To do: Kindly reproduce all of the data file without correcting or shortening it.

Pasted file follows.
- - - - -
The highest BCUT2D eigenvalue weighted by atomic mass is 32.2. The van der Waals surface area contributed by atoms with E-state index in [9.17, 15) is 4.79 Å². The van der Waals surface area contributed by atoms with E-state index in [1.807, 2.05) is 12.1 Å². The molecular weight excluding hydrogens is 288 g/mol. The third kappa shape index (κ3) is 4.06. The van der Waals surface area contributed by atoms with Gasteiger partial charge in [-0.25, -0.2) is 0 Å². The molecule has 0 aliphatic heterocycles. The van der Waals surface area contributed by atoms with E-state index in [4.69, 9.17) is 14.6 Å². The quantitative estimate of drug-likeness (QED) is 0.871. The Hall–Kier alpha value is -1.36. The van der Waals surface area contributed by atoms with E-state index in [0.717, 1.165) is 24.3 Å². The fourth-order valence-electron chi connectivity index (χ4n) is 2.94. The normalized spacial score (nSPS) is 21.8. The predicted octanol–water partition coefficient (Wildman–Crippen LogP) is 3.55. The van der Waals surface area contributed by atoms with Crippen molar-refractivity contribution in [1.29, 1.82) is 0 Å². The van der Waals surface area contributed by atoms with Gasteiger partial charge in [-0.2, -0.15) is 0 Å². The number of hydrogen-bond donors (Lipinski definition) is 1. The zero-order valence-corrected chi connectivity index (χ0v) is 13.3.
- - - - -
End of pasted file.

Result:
The highest BCUT2D eigenvalue weighted by atomic mass is 32.2. The van der Waals surface area contributed by atoms with E-state index in [9.17, 15) is 4.79 Å². The van der Waals surface area contributed by atoms with E-state index in [1.807, 2.05) is 12.1 Å². The molecular weight excluding hydrogens is 288 g/mol. The third kappa shape index (κ3) is 4.06. The van der Waals surface area contributed by atoms with Gasteiger partial charge in [-0.25, -0.2) is 0 Å². The molecule has 0 aliphatic heterocycles. The van der Waals surface area contributed by atoms with E-state index in [4.69, 9.17) is 14.6 Å². The quantitative estimate of drug-likeness (QED) is 0.871. The Hall–Kier alpha value is -1.36. The van der Waals surface area contributed by atoms with E-state index in [0.717, 1.165) is 24.3 Å². The fourth-order valence-electron chi connectivity index (χ4n) is 2.94. The normalized spacial score (nSPS) is 21.8. The predicted octanol–water partition coefficient (Wildman–Crippen LogP) is 3.55. The van der Waals surface area contributed by atoms with Crippen molar-refractivity contribution in [1.29, 1.82) is 0 Å². The van der Waals surface area contributed by atoms with Gasteiger partial charge in [-0.2, -0.15) is 0 Å². The number of hydrogen-bond donors (Lipinski definition) is 1. The zero-order valence-corrected chi connectivity index (χ0v) is 13.3.